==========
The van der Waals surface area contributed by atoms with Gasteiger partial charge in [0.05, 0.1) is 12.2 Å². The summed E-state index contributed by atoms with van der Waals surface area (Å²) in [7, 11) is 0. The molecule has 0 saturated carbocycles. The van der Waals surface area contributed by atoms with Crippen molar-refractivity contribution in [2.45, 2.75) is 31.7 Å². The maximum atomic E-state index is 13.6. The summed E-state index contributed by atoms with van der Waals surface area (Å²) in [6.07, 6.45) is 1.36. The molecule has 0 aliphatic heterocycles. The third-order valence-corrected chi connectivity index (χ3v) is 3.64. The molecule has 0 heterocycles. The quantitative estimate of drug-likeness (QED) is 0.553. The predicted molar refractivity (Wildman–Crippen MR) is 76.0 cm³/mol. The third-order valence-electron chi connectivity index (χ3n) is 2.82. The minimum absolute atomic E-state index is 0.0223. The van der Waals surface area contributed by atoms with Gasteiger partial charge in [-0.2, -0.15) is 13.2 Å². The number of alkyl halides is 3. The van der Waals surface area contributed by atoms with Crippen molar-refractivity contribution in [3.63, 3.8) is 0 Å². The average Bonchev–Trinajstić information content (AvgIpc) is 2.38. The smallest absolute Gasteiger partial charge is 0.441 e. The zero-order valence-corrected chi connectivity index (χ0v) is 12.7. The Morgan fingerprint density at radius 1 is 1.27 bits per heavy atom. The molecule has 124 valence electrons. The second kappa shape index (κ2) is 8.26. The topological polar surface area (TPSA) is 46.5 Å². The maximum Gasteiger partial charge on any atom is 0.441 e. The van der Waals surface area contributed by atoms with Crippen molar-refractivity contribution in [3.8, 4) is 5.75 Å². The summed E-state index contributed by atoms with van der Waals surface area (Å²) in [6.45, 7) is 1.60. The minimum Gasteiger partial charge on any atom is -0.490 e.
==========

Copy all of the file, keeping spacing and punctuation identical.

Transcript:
The van der Waals surface area contributed by atoms with Gasteiger partial charge in [0.05, 0.1) is 12.2 Å². The summed E-state index contributed by atoms with van der Waals surface area (Å²) in [7, 11) is 0. The molecule has 0 saturated carbocycles. The van der Waals surface area contributed by atoms with Crippen molar-refractivity contribution in [2.45, 2.75) is 31.7 Å². The maximum atomic E-state index is 13.6. The summed E-state index contributed by atoms with van der Waals surface area (Å²) in [6.07, 6.45) is 1.36. The molecule has 0 aliphatic heterocycles. The third-order valence-corrected chi connectivity index (χ3v) is 3.64. The molecule has 0 heterocycles. The quantitative estimate of drug-likeness (QED) is 0.553. The predicted molar refractivity (Wildman–Crippen MR) is 76.0 cm³/mol. The third-order valence-electron chi connectivity index (χ3n) is 2.82. The minimum absolute atomic E-state index is 0.0223. The van der Waals surface area contributed by atoms with Gasteiger partial charge in [-0.2, -0.15) is 13.2 Å². The number of alkyl halides is 3. The van der Waals surface area contributed by atoms with Crippen molar-refractivity contribution in [3.63, 3.8) is 0 Å². The average Bonchev–Trinajstić information content (AvgIpc) is 2.38. The smallest absolute Gasteiger partial charge is 0.441 e. The zero-order valence-corrected chi connectivity index (χ0v) is 12.7. The Morgan fingerprint density at radius 1 is 1.27 bits per heavy atom. The molecule has 124 valence electrons. The second kappa shape index (κ2) is 8.26. The topological polar surface area (TPSA) is 46.5 Å². The maximum Gasteiger partial charge on any atom is 0.441 e. The van der Waals surface area contributed by atoms with Crippen molar-refractivity contribution in [3.8, 4) is 5.75 Å². The summed E-state index contributed by atoms with van der Waals surface area (Å²) in [6.45, 7) is 1.60. The minimum Gasteiger partial charge on any atom is -0.490 e.